Conserve Conundrum: Jam from the mysterious yangmei fruit


It’s not often you come across a new fruit. I’ve lived in Asia for 12 years and thought I knew pretty much all the fruits available. But, walking through Graham Street Market, I saw something I’d never seen before. About the size of a large strawberry but almost perfectly spherical, a dark red verging on black colour and the look of a berry, a bit like a very large round raspberry. What is it, I asked but my language skills and those of the stall holder were not sufficiently in sync. Try one, he suggested. They were deliciously sweet to my taste and had a stone in the middle (a bit like a lychee) so not a berry. Another stallholder told me it was a blackberry which it definitely wasn’t – I ate plenty of those as a kid and they certainly don’t have stones.


Well a bit of research showed what fruit it was and explained why I hadn’t come across it before. It goes under various names – the Mandarin name seems to be yangmei. The late Pam Shookman renders it as yeung4 mui4 in her useful guide to the wet markets of Hong Kong. The only English name is bayberry but there seems to be some confusion with some other similar western berries of that name. Other names include yamamomo in Japan and Chinese strawberry although, again, there’s some confusion with other plants there. The botanical name is myrica rubra.

I think pretty much all the Asian fruits have gravitated to UK markets by now. I remember reading the produce manager of Sainsbury’s supermarkets in the UK a few years ago saying that he had successfully sold all exotic fruits with the single exception of durian – the pungently-aromaed fruit from Thailand, Indonesia and Malaysia which was a step too far for English nostrils apparently, despite its actually rather creamy taste. I’m pretty sure they’ve never sold yangmei though.

So why not the yangmei? Well it seems to have a very short growing season (as short as a couple of weeks according to some sources) and it doesn’t keep well – maybe only a day or two. I suspect that all that could change with some attention from breeders but it’s not currently an attractive proposition commercially in the west despite its very pretty appearance. Supermarkets favour selling fruits under-ripe that stay in “good” condition for weeks. There are though attempts to market the juice in the US under the trademarked name Yumberry – good luck with that!

I said that I found it sweet but it seems to get mixed opinions on that – some people describe it as sour-sweet – I think it depends how much of a sweet tooth you have as to how far the sourness comes through. They have a consistency which is weirdly reminiscent of citrus fruits when you bite into them – slightly fibrous but in a pleasant way. Apparently the dark coloured ones are sweeter than the redder varieties. it’s supposed to have all sorts of health benefits.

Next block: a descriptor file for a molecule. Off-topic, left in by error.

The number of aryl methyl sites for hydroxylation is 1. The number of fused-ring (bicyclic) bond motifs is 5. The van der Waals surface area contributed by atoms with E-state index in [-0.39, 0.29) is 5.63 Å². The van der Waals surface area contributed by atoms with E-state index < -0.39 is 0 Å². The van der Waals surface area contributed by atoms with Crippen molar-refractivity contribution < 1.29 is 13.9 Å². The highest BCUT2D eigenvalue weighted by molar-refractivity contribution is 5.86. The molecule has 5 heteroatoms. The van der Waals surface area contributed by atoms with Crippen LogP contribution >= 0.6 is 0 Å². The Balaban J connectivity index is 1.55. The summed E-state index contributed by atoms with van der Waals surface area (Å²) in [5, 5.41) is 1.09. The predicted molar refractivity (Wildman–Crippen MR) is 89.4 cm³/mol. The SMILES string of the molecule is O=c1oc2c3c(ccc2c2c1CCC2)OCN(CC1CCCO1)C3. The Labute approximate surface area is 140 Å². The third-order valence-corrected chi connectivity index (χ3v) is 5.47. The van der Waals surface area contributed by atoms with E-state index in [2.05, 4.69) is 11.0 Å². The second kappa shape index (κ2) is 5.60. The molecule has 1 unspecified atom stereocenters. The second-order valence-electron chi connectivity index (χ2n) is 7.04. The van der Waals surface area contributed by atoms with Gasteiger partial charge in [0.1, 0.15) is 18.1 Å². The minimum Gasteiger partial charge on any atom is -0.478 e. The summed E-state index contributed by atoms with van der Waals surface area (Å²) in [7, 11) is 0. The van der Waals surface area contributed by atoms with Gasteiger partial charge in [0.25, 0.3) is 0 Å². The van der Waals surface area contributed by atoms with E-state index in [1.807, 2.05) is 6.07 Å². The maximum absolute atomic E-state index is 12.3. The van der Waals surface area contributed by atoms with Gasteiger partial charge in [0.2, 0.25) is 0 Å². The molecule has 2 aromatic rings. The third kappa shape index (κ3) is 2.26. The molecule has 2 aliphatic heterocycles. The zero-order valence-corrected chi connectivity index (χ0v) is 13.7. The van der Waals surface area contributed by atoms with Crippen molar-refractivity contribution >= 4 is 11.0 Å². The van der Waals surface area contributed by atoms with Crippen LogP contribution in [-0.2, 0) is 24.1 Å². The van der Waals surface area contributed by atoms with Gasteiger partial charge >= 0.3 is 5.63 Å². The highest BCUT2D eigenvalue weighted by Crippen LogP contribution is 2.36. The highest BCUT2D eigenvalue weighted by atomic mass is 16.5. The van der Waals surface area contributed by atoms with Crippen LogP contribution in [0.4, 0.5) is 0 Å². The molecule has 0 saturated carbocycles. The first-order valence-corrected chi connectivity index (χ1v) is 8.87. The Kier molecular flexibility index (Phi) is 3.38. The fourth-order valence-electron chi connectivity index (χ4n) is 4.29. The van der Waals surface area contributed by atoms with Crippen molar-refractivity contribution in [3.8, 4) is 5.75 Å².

They are quite cheap – in the Graham Street market they were running for around HK$12 a punnet and I’ve seen them since for $10 but I have yet to see them in our local Park n Shop supermarket and only a few market stalls seem to have them. The season is right now – late May to early June.

So what to do with them? You can just eat them raw or juice them. But I like making jam so here goes with an almost novel form of jam. There’s not much to go on on the internet about making jam with yangmeis so I took a punt and used the standard benchmark of equal weights of fruit and sugar with just a little less sugar because they seemed so sweet.

The tricky thing is how to handle the stones and the flesh. I de-stoned the fruits by hand which was not too difficult – I guess something like a cherry pitter might help if you wanted to cut down on the hassle. One approach then would be to just use the juice and strain the fruit at some point to get rid of all the fibres. But I like some bite to my jam and figured the citrus-like fruit might make something a little like a coarse marmalade so I didn’t strain it at all. Some people say that you need to wash the fruits thoroughly because of the possibility of bugs although I didn’t see any.


I used four punnets and after de-stoning the fruit had about 1.2 kg to which I added 1kg of jam sugar. The results are a wonderful colour but the jam is quite thick – I’m not sure if that’s because of high pectin content in the fruit or because I left in all the flesh. If I we remaking it again I think I would boil the fruit for slightly less time and use ordinary sugar to achieve more of a soft set.



Yangmei Jam
Prep time
Cook time
Total time
A lovely deep red jam made with the unusual short-seasoned Chinese fruit the yangmei or bayberry
  • About 1.2 kg yangmeis, after de-stoning (approximately 4 punnets)
  • 1kg ordinary white sugar
  • Juice of half a lemon
  1. Mix together yangmei flesh and sugar and leave for 2 hours or overnight to infuse.
  2. Sterilise jars for 30 mins at 130C fan.
  3. Heat yangmei flesh and sugar over low heat for 5 mins to melt sugar, stirring.
  4. Raise heat to high heat for 20 mins stirring.
  5. Add lemon juice.
  6. If there is a lot of scum on the top of the jam, either remove it with a slotted spoon or add a knob of butter which will naturally disperse it.
  7. Decant the hot mixture into the sterilised jars almost to the top. Seal and briefly invert the jars to sterilise the tops. Take care with the hot liquid.
This made 3 jars.
If you want a smoother jam without the flesh then strain the mixture after step 3.
These should keep for several months unopened and then several weeks in the fridge.
Read the guidance in tropical jam session for some general tips on jam making.





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